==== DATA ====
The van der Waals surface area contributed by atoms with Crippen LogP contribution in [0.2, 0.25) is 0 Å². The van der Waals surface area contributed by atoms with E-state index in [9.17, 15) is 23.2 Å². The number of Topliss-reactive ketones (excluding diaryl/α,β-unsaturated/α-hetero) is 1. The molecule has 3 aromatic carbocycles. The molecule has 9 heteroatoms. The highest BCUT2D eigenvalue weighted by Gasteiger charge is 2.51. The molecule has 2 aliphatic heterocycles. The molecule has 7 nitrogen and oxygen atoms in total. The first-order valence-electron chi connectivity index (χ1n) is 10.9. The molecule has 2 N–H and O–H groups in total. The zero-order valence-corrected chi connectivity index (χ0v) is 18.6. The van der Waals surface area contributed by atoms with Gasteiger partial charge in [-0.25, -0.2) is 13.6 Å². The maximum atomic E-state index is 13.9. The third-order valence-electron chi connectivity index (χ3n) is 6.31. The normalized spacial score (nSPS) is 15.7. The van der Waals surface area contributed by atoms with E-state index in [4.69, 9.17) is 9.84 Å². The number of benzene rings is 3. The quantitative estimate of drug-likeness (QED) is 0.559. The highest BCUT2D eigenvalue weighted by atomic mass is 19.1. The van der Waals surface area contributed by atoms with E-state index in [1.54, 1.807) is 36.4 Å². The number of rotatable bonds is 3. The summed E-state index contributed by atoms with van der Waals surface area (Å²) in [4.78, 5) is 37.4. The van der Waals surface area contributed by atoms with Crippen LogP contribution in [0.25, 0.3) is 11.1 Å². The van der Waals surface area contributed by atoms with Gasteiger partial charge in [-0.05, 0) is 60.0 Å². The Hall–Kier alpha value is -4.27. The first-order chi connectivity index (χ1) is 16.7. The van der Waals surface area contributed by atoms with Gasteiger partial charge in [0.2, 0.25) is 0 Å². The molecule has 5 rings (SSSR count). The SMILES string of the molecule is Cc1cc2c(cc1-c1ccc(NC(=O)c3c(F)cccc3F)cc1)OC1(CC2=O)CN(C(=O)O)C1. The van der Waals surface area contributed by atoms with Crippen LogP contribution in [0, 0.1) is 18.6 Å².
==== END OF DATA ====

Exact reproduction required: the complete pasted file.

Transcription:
The van der Waals surface area contributed by atoms with Crippen LogP contribution in [0.2, 0.25) is 0 Å². The van der Waals surface area contributed by atoms with E-state index in [9.17, 15) is 23.2 Å². The number of Topliss-reactive ketones (excluding diaryl/α,β-unsaturated/α-hetero) is 1. The molecule has 3 aromatic carbocycles. The molecule has 9 heteroatoms. The highest BCUT2D eigenvalue weighted by Gasteiger charge is 2.51. The molecule has 2 aliphatic heterocycles. The molecule has 7 nitrogen and oxygen atoms in total. The first-order valence-electron chi connectivity index (χ1n) is 10.9. The molecule has 2 N–H and O–H groups in total. The zero-order valence-corrected chi connectivity index (χ0v) is 18.6. The van der Waals surface area contributed by atoms with Gasteiger partial charge in [-0.25, -0.2) is 13.6 Å². The maximum atomic E-state index is 13.9. The third-order valence-electron chi connectivity index (χ3n) is 6.31. The normalized spacial score (nSPS) is 15.7. The van der Waals surface area contributed by atoms with E-state index in [4.69, 9.17) is 9.84 Å². The number of benzene rings is 3. The quantitative estimate of drug-likeness (QED) is 0.559. The highest BCUT2D eigenvalue weighted by atomic mass is 19.1. The van der Waals surface area contributed by atoms with E-state index in [1.54, 1.807) is 36.4 Å². The number of rotatable bonds is 3. The summed E-state index contributed by atoms with van der Waals surface area (Å²) in [4.78, 5) is 37.4. The van der Waals surface area contributed by atoms with Crippen LogP contribution in [0.25, 0.3) is 11.1 Å². The van der Waals surface area contributed by atoms with Gasteiger partial charge in [-0.05, 0) is 60.0 Å². The Hall–Kier alpha value is -4.27. The first-order chi connectivity index (χ1) is 16.7. The van der Waals surface area contributed by atoms with Gasteiger partial charge in [0.2, 0.25) is 0 Å². The molecule has 5 rings (SSSR count). The SMILES string of the molecule is Cc1cc2c(cc1-c1ccc(NC(=O)c3c(F)cccc3F)cc1)OC1(CC2=O)CN(C(=O)O)C1. The van der Waals surface area contributed by atoms with Crippen LogP contribution in [0, 0.1) is 18.6 Å².